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January 11, 2006


I've just finished sitting shiva for my father, who died last Wednesday, January 4. I spoke about him at the funeral, and I've spoken about him almost non-stop for the past seven days, so I don't mean any disrespect to him by being brief here. He would probably be appalled to hear his kids bragging about him, anyway.

You may have noticed my occasional notes about his condition this past year. He was suffering from an unusual form of squamous cell carcinoma, a condition that normally is not difficult to treat. The cancer itself couldn't do him in; rather, the side effects of the treatment and his pre-existing conditions were the direct cause. My father loved reading, and fortunately, he was mentally sharp and able to read till the very end. He was courageous and stubborn throughout the year. He was in his 80s, and not as strong as he used to be, but when offered treatment, he always agreed to undergo it. "It's better to be alive," he said, "than not to be alive." He insisted on maintaining his dignity despite a disease that tried to rob him of it. I learned a lot from him (and from my mother, who devoted the entire year to his care, 24 hours a day, 7 days a week).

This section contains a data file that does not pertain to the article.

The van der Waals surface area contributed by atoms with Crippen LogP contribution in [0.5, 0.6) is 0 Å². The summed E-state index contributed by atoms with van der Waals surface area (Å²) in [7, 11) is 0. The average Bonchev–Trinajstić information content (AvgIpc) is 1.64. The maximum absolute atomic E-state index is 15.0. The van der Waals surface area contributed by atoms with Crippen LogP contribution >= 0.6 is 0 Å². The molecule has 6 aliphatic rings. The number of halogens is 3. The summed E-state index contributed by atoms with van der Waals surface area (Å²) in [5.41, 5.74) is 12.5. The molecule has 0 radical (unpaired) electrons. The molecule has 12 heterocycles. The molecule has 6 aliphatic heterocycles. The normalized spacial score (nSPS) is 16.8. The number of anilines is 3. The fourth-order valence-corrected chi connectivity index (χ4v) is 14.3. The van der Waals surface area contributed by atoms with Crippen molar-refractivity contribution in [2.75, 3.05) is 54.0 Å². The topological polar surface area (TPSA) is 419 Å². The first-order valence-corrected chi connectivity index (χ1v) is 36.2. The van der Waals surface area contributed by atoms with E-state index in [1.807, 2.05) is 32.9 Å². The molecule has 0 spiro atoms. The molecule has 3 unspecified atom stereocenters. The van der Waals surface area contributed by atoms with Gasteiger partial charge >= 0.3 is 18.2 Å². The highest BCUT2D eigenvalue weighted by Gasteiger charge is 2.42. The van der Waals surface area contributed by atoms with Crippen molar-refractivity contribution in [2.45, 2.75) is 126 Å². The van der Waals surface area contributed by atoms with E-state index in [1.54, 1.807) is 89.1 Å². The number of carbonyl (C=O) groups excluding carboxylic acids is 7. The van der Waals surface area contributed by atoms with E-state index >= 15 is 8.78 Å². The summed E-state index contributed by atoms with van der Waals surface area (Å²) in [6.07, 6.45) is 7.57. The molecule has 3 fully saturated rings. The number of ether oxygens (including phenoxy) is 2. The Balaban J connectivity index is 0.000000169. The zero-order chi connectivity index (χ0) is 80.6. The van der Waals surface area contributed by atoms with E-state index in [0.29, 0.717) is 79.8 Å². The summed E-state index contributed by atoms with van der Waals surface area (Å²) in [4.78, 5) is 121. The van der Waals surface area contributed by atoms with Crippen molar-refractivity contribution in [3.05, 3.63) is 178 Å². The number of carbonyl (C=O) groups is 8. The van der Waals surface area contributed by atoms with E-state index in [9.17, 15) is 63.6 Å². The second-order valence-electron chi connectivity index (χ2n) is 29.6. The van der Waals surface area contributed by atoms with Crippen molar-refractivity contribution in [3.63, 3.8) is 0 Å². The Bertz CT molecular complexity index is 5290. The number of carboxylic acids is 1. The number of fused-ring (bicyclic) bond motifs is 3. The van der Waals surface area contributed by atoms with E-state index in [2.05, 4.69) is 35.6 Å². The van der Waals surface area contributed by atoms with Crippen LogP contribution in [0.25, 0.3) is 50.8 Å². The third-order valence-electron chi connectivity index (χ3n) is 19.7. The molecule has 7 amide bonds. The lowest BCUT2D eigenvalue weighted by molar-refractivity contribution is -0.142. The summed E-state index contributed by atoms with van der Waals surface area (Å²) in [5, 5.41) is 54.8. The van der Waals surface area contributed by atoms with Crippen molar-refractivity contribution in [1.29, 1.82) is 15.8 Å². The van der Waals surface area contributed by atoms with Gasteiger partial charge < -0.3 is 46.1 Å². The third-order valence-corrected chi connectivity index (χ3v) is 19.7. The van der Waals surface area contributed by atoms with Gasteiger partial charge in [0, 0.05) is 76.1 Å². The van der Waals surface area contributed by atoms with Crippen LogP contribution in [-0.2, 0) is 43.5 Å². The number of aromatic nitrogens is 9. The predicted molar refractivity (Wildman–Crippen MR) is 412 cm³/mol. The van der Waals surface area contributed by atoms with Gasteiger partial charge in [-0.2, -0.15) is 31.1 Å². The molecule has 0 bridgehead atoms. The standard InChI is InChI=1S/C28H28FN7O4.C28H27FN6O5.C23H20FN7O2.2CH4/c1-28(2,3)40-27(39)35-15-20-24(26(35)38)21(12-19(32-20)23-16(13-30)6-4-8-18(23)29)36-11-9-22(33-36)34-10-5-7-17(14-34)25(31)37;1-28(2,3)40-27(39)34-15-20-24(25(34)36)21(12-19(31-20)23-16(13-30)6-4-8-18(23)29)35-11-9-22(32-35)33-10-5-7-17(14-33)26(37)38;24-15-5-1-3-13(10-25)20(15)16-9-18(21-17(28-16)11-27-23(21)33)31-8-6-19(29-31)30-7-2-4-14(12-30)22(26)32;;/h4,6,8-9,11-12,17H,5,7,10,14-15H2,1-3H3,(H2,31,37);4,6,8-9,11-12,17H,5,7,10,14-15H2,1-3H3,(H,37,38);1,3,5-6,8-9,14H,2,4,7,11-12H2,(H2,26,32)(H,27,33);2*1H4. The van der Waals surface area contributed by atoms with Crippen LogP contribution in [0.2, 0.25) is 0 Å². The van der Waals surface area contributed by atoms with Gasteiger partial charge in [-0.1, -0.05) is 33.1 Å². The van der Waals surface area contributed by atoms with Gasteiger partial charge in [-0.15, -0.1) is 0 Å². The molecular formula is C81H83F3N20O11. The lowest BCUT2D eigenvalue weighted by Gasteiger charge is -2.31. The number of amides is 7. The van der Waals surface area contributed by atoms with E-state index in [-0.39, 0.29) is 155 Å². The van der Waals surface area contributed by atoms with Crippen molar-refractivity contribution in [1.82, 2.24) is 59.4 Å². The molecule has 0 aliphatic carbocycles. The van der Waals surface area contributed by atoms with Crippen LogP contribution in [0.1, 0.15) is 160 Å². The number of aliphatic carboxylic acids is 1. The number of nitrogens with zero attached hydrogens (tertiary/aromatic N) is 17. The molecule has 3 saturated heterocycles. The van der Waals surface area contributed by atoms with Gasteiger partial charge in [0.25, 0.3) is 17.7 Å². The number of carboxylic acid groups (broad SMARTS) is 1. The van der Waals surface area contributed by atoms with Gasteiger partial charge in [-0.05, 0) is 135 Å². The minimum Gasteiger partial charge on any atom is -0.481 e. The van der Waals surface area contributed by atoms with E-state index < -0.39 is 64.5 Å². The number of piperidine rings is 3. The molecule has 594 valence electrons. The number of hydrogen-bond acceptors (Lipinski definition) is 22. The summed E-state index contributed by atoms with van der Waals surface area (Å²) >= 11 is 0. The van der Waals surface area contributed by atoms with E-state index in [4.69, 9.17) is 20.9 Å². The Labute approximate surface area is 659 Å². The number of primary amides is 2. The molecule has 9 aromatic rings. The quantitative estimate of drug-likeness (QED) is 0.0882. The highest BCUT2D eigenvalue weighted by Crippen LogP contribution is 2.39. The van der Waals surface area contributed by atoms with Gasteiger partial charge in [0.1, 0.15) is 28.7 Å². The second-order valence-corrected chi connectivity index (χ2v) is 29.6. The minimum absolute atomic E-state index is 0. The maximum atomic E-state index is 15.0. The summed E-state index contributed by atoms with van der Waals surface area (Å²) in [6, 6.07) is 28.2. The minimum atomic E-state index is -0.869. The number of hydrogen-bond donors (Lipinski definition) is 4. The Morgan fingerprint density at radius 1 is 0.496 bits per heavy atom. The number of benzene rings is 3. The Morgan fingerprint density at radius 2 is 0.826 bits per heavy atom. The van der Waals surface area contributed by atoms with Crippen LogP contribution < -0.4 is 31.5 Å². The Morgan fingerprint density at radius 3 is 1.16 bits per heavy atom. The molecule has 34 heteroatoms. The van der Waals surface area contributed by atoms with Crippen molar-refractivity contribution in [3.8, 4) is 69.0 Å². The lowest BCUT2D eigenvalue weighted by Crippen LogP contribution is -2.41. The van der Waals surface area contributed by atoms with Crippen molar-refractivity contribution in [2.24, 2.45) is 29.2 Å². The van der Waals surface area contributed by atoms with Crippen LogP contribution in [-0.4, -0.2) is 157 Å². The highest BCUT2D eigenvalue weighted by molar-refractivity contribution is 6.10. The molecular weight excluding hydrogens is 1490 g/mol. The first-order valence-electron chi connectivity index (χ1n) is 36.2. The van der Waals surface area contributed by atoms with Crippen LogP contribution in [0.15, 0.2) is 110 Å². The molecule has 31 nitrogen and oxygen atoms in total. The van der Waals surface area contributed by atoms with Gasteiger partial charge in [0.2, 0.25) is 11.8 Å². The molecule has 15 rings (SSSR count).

I spoke to my rabbi this morning, and he explained the limitations on mourners during the shloshim, the 30 days following burial. He didn't actually volunteer that blogging is not permitted; apparently, the Talmud is silent on the issue. So I will be back, though it may depend a little on my emotional temperature.